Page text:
I’ve been in the sports media industry for 10 years. Much has changed. A meaningful conversation, for everyone in the industry, is what will happen in the next 10 years. We can presume the financial constraints will be similar and algorithm-driven change may happen even more rapidly. In truth, 10 years may be too conservative a time frame.
During the next decade, these are five positions in the sports industry in danger of becoming extinct.
The Sports Blogger
The sports blogosphere revolutionized the sports media. Sports coverage became smarter, challenging conventions and deploying advanced metrics. Coverage also became funnier and more responsive to its audience. Media sites assimilated the style and content of sports blogs, if not the websites themselves.
That sports blog revolution, however, did not create a sustainable, vibrant business model, beyond enticing a large number of bloggers to produce content for free. Twitter and media sites becoming de facto blogs drowned out any value from aggregation.
Getting enough paid blogging work can be hard for those with connections. Starting a profitable, independent blog has been near impossible for some time.
The emergence of blogs favored media members who were more like bloggers: smarter, snarkier, and more opinionated. The present climate favors bloggers who are much more like reporters, with well-honed expertise, reporting chops, and access. Some of the content may be similar, the physical office may be a basement, but no one will be calling themselves a “sports blogger” if they still are now.
The Sports Columnist
The early 2000s were boom times for the sports columnist. Newspaper cutbacks in the late 2000s dealt a grievous blow to this being a job moving forward. There’s a classic columnist development story. Jay Q. Collegegrad stumbles into a newspaper job post-college. His precocious talent is recognized and promoted. He progresses to a sports beat (often at a propitious time) and eventually lands a column, honing his skills and receiving mentorship along the way.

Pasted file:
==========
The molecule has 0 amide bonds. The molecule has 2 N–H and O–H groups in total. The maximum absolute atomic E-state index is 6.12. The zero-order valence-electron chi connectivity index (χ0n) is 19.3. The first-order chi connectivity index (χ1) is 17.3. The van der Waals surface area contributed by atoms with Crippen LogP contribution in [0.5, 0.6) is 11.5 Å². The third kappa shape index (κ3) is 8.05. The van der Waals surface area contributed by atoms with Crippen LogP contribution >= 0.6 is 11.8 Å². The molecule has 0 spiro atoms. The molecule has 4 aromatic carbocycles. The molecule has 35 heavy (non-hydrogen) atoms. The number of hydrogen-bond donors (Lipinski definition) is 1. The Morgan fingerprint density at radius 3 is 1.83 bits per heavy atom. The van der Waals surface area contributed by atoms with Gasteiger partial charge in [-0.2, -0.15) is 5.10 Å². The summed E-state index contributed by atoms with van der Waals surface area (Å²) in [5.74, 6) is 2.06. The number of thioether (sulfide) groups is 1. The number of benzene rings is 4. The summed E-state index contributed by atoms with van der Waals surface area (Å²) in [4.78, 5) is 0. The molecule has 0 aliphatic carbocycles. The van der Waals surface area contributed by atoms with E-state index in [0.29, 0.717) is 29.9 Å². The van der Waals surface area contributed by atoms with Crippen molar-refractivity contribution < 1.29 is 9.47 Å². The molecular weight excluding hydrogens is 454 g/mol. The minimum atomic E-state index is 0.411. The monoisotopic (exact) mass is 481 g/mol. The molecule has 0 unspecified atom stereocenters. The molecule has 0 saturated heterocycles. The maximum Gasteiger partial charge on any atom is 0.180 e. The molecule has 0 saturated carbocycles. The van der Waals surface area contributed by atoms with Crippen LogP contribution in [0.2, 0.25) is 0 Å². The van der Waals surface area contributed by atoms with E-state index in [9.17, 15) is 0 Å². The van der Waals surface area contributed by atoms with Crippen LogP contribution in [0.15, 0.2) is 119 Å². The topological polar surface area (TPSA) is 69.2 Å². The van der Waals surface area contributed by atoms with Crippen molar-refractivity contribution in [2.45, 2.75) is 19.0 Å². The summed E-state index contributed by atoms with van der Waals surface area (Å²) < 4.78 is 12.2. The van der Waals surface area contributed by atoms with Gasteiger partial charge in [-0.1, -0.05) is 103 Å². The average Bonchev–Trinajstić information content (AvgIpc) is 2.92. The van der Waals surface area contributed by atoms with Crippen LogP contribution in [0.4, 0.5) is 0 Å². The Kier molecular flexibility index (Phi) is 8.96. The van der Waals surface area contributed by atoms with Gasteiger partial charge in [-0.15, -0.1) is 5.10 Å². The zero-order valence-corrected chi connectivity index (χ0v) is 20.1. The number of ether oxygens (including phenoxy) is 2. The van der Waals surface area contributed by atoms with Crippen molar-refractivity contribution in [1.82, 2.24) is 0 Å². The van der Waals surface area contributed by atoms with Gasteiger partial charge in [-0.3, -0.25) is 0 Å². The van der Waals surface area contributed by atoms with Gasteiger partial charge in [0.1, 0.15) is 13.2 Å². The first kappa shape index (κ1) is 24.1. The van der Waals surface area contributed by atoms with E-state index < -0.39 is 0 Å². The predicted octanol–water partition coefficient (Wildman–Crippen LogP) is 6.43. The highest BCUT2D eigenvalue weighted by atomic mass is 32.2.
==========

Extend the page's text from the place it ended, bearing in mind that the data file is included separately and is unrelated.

- Adam Schefter: Aaron Rodgers’ ‘Lose my number’ text came after the only text he ever sent Rodgers
- Fox announcer Joe Davis cites ‘oppressive Cuban government’ during WBC broadcast on FS1
- Stephen A. Smith on ‘coming’ ESPN cuts: ‘Hell, for all I know, I might be one of them.’
- Jamie Erdahl handles S-bomb from FAU’s Johnell Davis like a pro
Young, smart, and eloquent people will find their way into the sports media. They just aren’t going to spend 15-20 years becoming skilled writers. The money is in television.
The Sports Radio Generalist
Entertainment is becoming a balkanized, niche industry. The same phenomenon is occurring with sports. Discussions are branching off and specializing. It’s impossible to be conversant about what happens on every field or court with cogency and insight. There’s a reason national sports shows have become much more focused on narrative and flashpoints, particularly when the discussion moves beyond the NFL.
Established brands will linger. Mike Francesa’s fanbase follows him into the digital realm. But the next generation will be producing audio content that is on demand and portable across different platforms. That content, to gain traction, will be filling specific niches to reach a particular audience. Two guys talking sports will be two guys nerding out over advanced college football metrics.
The Copy Editor
Writers know how valuable copy editors are. Every journalist has a story from their youth about a caustic, world-weary copy editor saving them from a horrific rookie mistake. But the switch from print to digital is killing off this position.
You can correct mistakes painlessly online, and there is much less cost. Even the Washington Post asserting that “James Brown,” presumably with cape man in tow, led the raid on Harpers Ferry does not matter. In an era where all production is quantified, it’s hard to assess what copy editors do tangibly. They make the writing and reporting better. But, you can produce the same quantity and probably drive the same traffic without them.
When an established outlet needs to “restructure,” copy editors have been the first to go. When a new outlet starts, someone whose job is only to edit the copy would be the last person hired.
The Digital Content Director
Automation is an undercovered topic. There have been a few rumblings about automation entering journalism with writing bots generating news clips. But there are two things to note. Bots will replace humans where they outperform humans. Bots will replace humans where they are cost-effective.
A bot can generate a news clip from a box score. But we’re a long way from AI producing complex and compelling writing people want to read (and when it can it will be providing TV shows and screenplays). Writing, moreover, is cheap to produce. We’ve seen writers accept being underpaid, being paid subsistence wages, being paid less than subsistence wages, paying for the privilege to write, and being paid in website badges.
What software can do more efficiently and cheaply than humans is data analysis and optimization. Tweaking headlines, deciding what content should be placed where, discovering new niches, and ironing out wrinkles can and will be done better with computers. A bot won’t be hiring friends, fudging traffic numbers, starting verticals to show fake growth, or allocating resources inefficiently toward the projects it gets credit for.